# How to compute the perihelion precession of Earth's orbit?

I want to simulate the perihelion precession of Earth. I tried searching other posts in stack exchange as well relating this question but may be it's my fault that I couldn't understand their answers. I read the history about mathematicians and physicists trying to find a good theory accounting the precession. I read that there are many planetary equation by Newton,Laplace,Hill,Poincare etc. But I am not sure which one gives the more accurate result. I am not even sure if I going on a right track searching the correct theory. I'd really appreciate if anyone could help me with the theory which gives fast and more accurate result?

• This page details the calculation required to model the precession of the orbits of the planets. The section following discusses the relativistic correction for Mercury which is a small correction. Apr 25, 2018 at 21:42
• This question is rather confused. The link points to the wrong place, the title of the question asks about the Earth's perihelion precession, and the body asks about the contributions of the Sun and Moon the this precession. Those two bodies contribute almost nothing to the Earth's perihelion precession. On the other hand, they are the primary drivers of the Earth's axial precession. Axial precession and perihelion precession are completely different beasts. Until the question is clarified, I am voting to close as "unclear what you are asking". Apr 26, 2018 at 1:11
• I don't know about the link, but I do believe that all the sources lead to exactly the same thing; there might be some discussion about correction which is negligible, especially for simulation. So, make sure that you understand these topics: Keplerian motion, conservation, virial theorem, open/close orbit. The most direct way for the simulation is to construct time grids and update parameters in the equations of those metioned topics. The updated parameters include the radial distance, and the total velocity, and the constants include the total angular momentum and total energy. Apr 26, 2018 at 10:54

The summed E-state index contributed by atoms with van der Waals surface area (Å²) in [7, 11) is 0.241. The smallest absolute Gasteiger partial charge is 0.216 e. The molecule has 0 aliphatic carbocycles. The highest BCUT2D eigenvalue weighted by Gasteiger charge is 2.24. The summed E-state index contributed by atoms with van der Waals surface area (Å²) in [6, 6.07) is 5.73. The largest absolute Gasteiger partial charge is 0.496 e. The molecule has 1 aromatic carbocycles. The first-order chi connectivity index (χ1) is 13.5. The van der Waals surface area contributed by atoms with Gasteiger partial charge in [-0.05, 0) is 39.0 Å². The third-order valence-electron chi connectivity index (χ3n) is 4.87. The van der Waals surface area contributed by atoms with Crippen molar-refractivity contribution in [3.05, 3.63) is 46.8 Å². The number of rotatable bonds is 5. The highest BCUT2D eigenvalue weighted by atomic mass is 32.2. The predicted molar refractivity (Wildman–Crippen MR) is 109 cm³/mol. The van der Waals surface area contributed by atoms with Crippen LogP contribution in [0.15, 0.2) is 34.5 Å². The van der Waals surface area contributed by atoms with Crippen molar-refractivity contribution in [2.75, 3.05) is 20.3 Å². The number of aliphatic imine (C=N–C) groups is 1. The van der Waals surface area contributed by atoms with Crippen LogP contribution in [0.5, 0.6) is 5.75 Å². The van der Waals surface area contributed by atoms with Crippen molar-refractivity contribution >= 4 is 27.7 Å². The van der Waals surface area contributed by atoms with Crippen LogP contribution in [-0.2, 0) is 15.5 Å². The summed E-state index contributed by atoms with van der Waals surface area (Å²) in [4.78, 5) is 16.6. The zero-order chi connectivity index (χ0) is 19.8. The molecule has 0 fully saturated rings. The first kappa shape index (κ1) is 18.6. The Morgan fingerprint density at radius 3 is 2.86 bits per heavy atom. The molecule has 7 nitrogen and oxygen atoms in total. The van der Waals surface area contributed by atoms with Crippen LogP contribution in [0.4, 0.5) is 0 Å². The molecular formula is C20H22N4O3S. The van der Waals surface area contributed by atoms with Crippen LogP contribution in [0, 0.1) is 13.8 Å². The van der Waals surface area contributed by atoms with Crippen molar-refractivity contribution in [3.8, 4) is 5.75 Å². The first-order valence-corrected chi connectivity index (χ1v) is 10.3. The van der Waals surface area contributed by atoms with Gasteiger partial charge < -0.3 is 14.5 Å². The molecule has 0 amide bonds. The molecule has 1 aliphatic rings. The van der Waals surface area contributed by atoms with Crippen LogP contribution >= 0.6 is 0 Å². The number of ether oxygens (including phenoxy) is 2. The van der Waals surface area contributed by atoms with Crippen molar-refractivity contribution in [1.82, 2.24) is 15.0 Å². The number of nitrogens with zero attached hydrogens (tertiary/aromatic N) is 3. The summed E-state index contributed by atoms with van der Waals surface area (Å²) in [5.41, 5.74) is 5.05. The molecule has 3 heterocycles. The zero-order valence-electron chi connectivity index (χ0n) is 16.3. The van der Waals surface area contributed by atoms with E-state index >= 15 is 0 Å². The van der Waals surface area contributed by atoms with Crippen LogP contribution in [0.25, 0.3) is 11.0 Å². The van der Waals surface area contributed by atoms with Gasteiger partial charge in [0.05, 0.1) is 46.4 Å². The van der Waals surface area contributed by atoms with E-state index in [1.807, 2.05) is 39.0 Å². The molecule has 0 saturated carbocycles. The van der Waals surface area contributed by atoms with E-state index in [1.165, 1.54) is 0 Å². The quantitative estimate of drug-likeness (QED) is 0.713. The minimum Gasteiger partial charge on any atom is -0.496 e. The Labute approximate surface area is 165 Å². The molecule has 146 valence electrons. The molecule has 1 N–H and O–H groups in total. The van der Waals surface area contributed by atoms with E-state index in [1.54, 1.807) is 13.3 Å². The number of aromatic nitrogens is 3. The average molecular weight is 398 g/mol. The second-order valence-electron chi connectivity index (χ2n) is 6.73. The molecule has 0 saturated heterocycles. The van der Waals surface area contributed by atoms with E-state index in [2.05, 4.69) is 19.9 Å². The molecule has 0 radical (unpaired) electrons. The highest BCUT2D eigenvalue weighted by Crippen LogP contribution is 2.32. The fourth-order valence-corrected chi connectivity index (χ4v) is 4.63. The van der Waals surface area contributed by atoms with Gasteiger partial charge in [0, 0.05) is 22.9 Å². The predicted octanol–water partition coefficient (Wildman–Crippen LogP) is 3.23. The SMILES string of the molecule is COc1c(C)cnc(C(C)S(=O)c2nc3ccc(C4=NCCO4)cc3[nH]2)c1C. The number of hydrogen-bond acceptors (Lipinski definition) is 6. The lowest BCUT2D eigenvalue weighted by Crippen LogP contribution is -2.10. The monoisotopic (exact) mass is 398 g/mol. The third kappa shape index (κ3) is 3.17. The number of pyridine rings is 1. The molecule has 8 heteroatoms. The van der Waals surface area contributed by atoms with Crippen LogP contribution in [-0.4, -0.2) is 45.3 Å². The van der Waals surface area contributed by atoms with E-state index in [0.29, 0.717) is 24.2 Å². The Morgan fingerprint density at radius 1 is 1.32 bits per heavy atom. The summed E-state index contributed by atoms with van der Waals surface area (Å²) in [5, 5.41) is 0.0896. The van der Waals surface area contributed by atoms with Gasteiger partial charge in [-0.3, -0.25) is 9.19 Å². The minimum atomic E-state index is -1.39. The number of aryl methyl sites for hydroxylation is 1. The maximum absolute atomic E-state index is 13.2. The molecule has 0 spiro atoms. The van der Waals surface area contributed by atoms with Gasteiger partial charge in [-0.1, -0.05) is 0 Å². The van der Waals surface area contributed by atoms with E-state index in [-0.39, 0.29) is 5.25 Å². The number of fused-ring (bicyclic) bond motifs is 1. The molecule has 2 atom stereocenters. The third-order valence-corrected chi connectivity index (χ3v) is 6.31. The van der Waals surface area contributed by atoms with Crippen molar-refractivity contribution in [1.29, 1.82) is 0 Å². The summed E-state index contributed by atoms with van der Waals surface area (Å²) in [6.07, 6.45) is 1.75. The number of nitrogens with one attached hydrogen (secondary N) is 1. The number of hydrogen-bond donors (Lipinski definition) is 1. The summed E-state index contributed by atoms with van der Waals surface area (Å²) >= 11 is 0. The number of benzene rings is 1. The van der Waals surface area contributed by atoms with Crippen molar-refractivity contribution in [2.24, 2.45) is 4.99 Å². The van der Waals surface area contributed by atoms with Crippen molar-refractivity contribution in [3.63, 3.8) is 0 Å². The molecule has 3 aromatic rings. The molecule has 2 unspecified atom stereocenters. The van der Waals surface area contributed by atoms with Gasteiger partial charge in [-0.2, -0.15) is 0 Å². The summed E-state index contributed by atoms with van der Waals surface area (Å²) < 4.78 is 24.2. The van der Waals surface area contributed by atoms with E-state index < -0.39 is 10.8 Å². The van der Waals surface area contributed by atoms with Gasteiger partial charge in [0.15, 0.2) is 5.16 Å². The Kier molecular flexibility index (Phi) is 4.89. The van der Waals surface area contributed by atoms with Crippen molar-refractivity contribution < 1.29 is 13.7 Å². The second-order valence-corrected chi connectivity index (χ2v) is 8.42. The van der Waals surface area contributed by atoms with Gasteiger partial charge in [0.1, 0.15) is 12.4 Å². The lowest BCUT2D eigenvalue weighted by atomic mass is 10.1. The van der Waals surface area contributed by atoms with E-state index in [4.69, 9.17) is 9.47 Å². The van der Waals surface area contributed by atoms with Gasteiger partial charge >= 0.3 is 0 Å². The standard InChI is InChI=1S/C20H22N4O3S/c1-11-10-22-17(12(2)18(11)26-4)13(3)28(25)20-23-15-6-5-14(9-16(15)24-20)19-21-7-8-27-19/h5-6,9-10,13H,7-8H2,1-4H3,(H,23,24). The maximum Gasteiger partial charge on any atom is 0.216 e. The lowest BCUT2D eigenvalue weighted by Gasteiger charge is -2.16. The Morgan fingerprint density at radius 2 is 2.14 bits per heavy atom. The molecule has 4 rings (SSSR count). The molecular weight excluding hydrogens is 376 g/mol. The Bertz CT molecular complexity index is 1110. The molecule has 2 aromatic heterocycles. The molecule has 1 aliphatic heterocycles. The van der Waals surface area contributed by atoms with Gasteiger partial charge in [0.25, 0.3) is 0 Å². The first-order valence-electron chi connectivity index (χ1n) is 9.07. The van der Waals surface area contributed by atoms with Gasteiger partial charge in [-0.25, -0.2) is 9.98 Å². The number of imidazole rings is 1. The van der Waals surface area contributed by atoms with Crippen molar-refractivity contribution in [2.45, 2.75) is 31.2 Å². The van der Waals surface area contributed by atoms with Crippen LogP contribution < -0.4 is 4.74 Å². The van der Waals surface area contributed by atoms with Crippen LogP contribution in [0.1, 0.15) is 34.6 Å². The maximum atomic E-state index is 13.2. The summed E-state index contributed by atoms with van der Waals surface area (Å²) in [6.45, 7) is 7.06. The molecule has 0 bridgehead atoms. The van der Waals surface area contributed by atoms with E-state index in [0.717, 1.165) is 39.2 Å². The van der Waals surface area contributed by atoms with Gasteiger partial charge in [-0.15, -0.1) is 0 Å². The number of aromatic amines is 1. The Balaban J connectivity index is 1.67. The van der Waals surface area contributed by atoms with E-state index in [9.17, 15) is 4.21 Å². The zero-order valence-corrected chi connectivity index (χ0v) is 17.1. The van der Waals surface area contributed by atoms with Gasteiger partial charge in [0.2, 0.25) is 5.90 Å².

• First of all,I am trying to understand the theory and mathematical part. I have problem with it.
– Rima
Apr 26, 2018 at 10:57

For simulation only, you should be able to show it by simple code as following: $$\vec{a}_t = - \frac{GM}{r_t^2} \hat{r} \\ \vec{v}_{t+1} = \vec{v}_t + \vec{a}_t \Delta t \\ \vec{r}_{t+1} = \vec{r}_t + \vec{v}_t \Delta t$$ where $t$ is time step, $\vec{a}$ is acceleration, $\vec{v}$ is velocity, $\vec{r}$ is position, $\hat{r}$ is a unit vector in radial direction from the origin (set the Sun at the origin), $G$ is gravitational constant, $M$ is Sun mass in this case, and $\Delta t$ is size of time step. You will have to play around with the initial values and step size to get certain orbit representing the case. To make it more real, you derive the initial values from the real parameters, if known.

• I want to simulate it and as well as plot the graph to show the real plot. I am not sure which equation to use. There are many post newtonian theories from laplace,lagrange etc. I want to show a real approximation solution. I hope you understand what I mean.
– Rima
Apr 26, 2018 at 16:55
• I found an equation of force predicted by GR and it gives best approximation for Mercury and I am not sure if I can apply that for other planets or moon.
– Rima
Apr 26, 2018 at 17:01
• My experience has been that a first-order numerical approach like this one is numerically unstable; you have to have more cleverness than this to get closed orbits. And in a purely Newtonian approach like this one, once you ironed out the numerical details, you'd get zero precession of perihelion; the precession of the perihelion in Newtonian mechanics comes from interactions with other orbiting bodies.
– rob
Apr 26, 2018 at 20:43
• @rob So do something like Verlet instead of Euler integration, include the other major planets, and make sure the timestep is small enough that total energy is conserved. Wouldn't the simulation reproduce some classical perturbation then? Apr 29, 2018 at 17:14
• @MikeG Yes. You might expand that comment into a useful answer.
– rob
Apr 29, 2018 at 18:39